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Thread: SCOTUS decisions

  1. #361
    Quote Originally Posted by Junebug View Post
    As to your first paragraph, that's correct, but the less reasonable a view the less likely it is to be sincerely held.
    Um, no.

  2. #362
    Quote Originally Posted by Junebug View Post
    As to your first paragraph, that's correct, but the less reasonable a view the less likely it is to be sincerely held.
    Lol I know...this is why RFRA and the ensuing "sincerely held" test is complete garbage.

    Somebody turning water into wine shouldn't be more believable just because more people across the world truly believe it happened.

  3. #363
    Quote Originally Posted by Junebug View Post
    Um, yes. I'm typing from a phone so I'm not going to spend hours typing this out, but, outside the mainstream religious views, this is absolutely the case. When I clerked, I saw it in prisoner cases all the time. If a prisoner claims some dietary restriction based on some religious text, courts are--rightly or wrongly--more likely to believe that than a claim that the prisoner believes that Jesus appeared to him and told him he could only eat steak.
    When I was interning at the federal courthouse one of the other clerks was telling me about a case she worked on where a prisoner who was something like 1/16th native american was petitioning under RFRA for a sweat hut to be provided at the prison.

  4. #364
    I don't really have a problem with the way the jurisprudence was before RFRA. I believe one of the portions of it was that the belief has to be central to the religion as well, correct? I would argue under the free exercise jurisprudence (although it probably wouldn't be entirely necessary after Scalia's opinion in Smith) that being opposed to abortion, while potentially sincerely held is not central to the religious belief of Christianity that you be opposed to abortion or opposed to contraception which works in an "abortive manner" (for lack of a better phrase). The evidence of this is there are plenty of Christians who are not opposed to these contraceptives.

    Of course this again comes back to the individual's beliefs rather than the religion's beliefs.

    I think it's a tough area of the law, but I think the first step is to get rid of RFRA. Smith was a damn good decision IMO. This holding is fantastic: "The Court held that the First Amendment's protection of the "free exercise" of religion does not allow a person to use a religious motivation as a reason not to obey such generally applicable laws."
    Last edited by Wakeforest22890; 07-01-2014 at 01:38 PM.

  5. #365
    Quote Originally Posted by Junebug View Post
    Did he win? My judge made the clerks tour a federal prison. The one we toured had a universal (ie, for all religions) chapel for the big 3 (as if there were any Jews incarcerated in the Deep South) and a sweat lodge for the Am Indians.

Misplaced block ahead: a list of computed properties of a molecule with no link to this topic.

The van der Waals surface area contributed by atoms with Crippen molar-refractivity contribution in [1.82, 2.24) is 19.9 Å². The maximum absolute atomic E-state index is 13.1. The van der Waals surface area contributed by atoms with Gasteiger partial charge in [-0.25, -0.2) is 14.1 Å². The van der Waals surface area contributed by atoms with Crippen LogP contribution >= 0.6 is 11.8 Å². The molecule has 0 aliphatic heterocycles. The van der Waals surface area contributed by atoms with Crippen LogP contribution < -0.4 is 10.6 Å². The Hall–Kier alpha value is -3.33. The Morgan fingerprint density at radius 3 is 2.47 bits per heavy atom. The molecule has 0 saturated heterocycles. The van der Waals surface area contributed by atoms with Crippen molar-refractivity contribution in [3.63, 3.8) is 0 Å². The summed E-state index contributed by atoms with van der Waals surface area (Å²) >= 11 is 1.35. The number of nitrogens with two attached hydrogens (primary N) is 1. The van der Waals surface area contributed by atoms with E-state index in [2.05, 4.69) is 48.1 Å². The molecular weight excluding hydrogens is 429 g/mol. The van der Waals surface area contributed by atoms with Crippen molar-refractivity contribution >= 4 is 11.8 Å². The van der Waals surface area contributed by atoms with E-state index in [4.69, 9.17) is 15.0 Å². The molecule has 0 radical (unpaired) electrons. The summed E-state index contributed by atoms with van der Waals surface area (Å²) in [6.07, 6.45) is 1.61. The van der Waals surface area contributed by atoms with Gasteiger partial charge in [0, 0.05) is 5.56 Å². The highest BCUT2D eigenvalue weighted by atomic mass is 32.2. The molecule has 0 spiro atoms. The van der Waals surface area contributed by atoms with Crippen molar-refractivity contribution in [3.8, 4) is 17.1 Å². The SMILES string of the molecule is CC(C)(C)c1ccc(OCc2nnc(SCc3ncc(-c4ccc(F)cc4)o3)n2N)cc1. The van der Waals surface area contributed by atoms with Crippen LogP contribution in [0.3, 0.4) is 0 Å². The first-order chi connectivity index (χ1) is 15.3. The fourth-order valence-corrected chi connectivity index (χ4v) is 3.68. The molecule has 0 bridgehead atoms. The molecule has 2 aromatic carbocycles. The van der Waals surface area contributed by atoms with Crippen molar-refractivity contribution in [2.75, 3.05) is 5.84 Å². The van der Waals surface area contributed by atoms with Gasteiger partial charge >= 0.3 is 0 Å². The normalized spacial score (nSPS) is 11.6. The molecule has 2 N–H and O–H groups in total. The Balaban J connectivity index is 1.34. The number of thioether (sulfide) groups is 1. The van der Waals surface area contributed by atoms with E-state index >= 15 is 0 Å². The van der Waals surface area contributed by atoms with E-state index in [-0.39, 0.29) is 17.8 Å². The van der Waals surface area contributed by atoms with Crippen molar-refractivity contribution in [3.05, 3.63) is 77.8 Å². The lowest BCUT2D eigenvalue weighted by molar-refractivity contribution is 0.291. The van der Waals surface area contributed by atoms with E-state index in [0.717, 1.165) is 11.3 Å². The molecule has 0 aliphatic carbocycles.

He lost on the grounds that the beliefs were not sincere since he had no evidence of any kind that he had used the sweat lodges before he was incarcerated. He argued that it didn't matter if he used them before because his current belief system included usage of the sweat huts.

  6. #366
    Quote Originally Posted by Junebug View Post
    The sincerely held test was a component of FE Clause jurisprudence well before RFRA. You and 923 are talking about how bad it is, but I'm still wondering what the alternative is?
    i don't pretend to be a con law scholar. I yield the field to you and numbers. I just see nothing positive, whatsoever, coming out of the continued channeling of healthcare through employers nor out of the possible opening of a Pandora's box in the Hobby Lobby case, which despite Alito's protestations to the contrary will inevitably be used to try and weaken cases like Smith to get more and more exceptions for the religious. This is not in the best interest of good governance, nor is it ultimately in the best interest of the religious themselves.

  7. #367
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    Quote Originally Posted by Wakeforest22890 View Post
    When I was interning at the federal courthouse one of the other clerks was telling me about a case she worked on where a prisoner who was something like 1/16th native american was petitioning under RFRA for a sweat hut to be provided at the prison.
    Sweat huts should be covered by Hobby Lobby insurance. And treatments for the partners of cold fish.

  8. #368
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    Quote Originally Posted by RJKarl View Post
    How sincere can you be about something when you make money from investing in something you call immoral?
    My understanding is that the HL 401(k) is the mutual fund investor. If that's correct, HL itself isn't making money on the investment. Of course, they could still be labeled hypocrites and who knows of the owners themselves participate in the 401k

  9. #369
    Quote Originally Posted by Junebug View Post
    You should let them know.

    Seriously, I have no idea about the evidence at the lower court. I don't think a court would much care if their views were internally inconsistent on this point so long as they could offer some plausible justification for them, which would include "we think the science is clearer w/r/t IUDs." In my experience, courts don't much linger on the question of sincerity, for the precise reasons we are getting into here--at some point it overlaps into a question of reasonableness, and courts are (rightly) loathe to judge religious views by that standard.
    First paragraph: snark?

    Second paragraph: I believe you, but the bolded seems like a pretty big thing for the court to just gloss over.

  10. #370
    Quote Originally Posted by Junebug View Post
    Well, we can't have courts evaluating whether a religious view is reasonable because (1) courts are courts of law not ecclesiology and (2) church doctrine will not necessarily align with human reasoning.

    What else would you suggest?

    Right, so instead, they decide whether beliefs are "sincerely held." Which, of course, is no easier than deciding whether they are "reasonable."